Posted inLifestyle

An Extrovert in Lockdown

Today has not been a good day for me. I’ve been grumpy – snapping at my family, who walk on eggshells when I’m in this kind of mood, and getting angry with friends who have done nothing but reach out to me online. As introverts on the internet celebrated at the beginning of the lockdown, joking about how easy it would be for them to stay at home, something inside me wilted. I knew that lockdown was going to be tough, but I never really reckoned on it lasting this long.

I am probably as big of an extrovert as it is possible to be, and this is my worst-case scenario. Normally, it is rare to find me sitting still for more than a couple of minutes – my essays are written in bursts of ten minutes at a time, and I can’t focus on anything if I know there’s an unopened message on my phone. I need every second of my day to be filled with something, and then I fall asleep exhausted, waking up the next day to do it all over again.

But when the lockdown started, I went from 100 miles an hour to sitting in my living room, unable to go out or work. And this was nice, for a couple of days when it had a novelty value. I could still communicate with friends – this was just like a normal vac, in terms of time away from them. There were regular enough calls with other hacks, and with my human friends, and the group chats were lively enough to still be interesting. But I struggled to motivate myself to do revision, or write the essay that was due.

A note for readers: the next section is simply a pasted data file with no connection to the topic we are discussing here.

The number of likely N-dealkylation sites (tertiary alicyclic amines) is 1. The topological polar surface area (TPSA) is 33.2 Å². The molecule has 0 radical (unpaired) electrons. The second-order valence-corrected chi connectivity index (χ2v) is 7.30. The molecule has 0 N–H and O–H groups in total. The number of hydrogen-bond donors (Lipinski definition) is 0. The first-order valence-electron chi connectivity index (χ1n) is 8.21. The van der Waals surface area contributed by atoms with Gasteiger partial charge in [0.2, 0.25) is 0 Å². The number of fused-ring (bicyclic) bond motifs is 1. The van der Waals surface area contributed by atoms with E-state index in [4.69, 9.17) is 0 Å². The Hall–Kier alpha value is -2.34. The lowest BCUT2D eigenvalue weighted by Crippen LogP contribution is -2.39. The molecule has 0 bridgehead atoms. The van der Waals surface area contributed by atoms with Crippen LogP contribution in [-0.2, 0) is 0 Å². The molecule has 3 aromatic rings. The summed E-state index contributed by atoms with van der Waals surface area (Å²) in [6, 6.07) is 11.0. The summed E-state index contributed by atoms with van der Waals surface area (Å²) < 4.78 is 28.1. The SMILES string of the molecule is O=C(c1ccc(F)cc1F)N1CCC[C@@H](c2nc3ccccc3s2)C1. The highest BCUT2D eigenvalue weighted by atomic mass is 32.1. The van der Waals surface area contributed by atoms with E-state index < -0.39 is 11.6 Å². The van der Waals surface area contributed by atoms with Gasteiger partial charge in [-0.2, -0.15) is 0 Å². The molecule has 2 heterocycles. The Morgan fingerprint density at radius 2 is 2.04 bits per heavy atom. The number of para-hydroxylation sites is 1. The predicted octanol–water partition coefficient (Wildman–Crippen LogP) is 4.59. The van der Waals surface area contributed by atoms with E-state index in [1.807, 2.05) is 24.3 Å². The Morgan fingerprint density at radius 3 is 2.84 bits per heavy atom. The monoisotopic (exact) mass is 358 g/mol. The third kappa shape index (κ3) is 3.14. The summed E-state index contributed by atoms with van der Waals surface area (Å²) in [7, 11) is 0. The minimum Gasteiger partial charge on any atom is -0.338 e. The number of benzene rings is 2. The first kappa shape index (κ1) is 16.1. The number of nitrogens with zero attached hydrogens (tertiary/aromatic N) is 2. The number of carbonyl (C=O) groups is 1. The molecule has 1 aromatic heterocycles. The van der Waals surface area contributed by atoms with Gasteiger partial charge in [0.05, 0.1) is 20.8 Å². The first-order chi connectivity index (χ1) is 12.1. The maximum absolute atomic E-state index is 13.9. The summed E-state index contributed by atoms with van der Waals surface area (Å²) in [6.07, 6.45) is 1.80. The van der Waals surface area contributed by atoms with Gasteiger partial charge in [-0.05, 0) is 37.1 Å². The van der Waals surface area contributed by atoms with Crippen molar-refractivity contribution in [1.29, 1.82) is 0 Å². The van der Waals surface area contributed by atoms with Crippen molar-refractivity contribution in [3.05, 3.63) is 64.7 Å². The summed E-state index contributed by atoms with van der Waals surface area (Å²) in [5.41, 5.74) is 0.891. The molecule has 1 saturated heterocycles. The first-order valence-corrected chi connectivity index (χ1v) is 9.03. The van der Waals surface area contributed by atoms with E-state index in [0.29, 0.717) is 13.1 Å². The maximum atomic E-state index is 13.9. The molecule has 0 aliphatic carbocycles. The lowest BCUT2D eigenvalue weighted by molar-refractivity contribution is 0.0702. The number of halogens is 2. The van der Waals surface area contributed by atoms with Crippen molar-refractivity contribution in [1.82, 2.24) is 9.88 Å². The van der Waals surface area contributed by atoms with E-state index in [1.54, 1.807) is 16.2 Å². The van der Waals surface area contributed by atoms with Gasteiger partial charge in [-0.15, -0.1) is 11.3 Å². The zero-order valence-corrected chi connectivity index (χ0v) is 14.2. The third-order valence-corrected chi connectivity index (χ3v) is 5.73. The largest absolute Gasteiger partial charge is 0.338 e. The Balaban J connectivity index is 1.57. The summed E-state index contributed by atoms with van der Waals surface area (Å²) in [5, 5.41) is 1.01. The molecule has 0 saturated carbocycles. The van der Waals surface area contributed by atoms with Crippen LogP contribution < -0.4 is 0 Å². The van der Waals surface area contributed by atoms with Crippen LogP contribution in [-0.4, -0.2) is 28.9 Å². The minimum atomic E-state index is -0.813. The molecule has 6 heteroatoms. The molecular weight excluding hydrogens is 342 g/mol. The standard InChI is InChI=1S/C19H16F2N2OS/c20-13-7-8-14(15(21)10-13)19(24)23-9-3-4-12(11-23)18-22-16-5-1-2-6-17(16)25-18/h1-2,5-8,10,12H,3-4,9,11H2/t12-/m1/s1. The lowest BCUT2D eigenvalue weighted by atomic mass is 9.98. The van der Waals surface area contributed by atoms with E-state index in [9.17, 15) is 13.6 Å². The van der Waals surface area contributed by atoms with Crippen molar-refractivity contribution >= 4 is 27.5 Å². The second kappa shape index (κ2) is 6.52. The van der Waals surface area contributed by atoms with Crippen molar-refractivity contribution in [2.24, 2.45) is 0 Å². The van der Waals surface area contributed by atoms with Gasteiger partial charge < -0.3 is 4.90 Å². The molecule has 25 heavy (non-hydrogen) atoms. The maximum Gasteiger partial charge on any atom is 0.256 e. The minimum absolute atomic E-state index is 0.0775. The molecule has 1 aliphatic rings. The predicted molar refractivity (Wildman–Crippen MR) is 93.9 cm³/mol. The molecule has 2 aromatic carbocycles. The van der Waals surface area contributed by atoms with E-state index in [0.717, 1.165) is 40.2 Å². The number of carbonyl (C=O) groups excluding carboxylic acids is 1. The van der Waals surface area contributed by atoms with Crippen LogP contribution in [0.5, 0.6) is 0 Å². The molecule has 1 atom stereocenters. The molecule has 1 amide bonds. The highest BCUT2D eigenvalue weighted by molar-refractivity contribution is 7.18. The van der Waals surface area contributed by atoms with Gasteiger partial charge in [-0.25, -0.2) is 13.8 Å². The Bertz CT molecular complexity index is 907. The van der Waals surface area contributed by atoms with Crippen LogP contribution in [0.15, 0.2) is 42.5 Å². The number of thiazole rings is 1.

And when term started, this got worse. I took on a week of night shifts – to get out of the house, to earn money, just to have something to do – and was struggling to stay awake long enough to write essays and do reading. But this felt better than the vac time; I wasn’t doing nothing all day and staying up until the early hours. Instead, I was back to exhausting myself again; this was a return to an old model of behaviour that never left me alone with my thoughts.

But this week so far has been different. I’ve woken up every day at 8am, whereas before I had become almost nocturnal. I’ve been spending actual time on academic work, forcing myself to sit and focus for longer than it takes me to drink a cup of tea. I’m still scatter-brained and lonely, but I’m trying to be those things more positively. I’ve finally managed to do what a decade’s worth of teachers tried desperately to get me to do – slow down, consider things more deeply, to relax and let go a little bit.

Today I slipped up. I got angry and sad and I really wanted to hit something. I missed playing sport, and going out. I missed my friends, and the support network I’ve created for myself outside of my family – I missed the person that I get to be when I’m in Oxford. But I’m learning to enjoy the growth that isolation is offering me; I can learn to be more patient, more compassionate, and more caring. There is a silver lining to this cloud, if I can slow down for long enough to see it.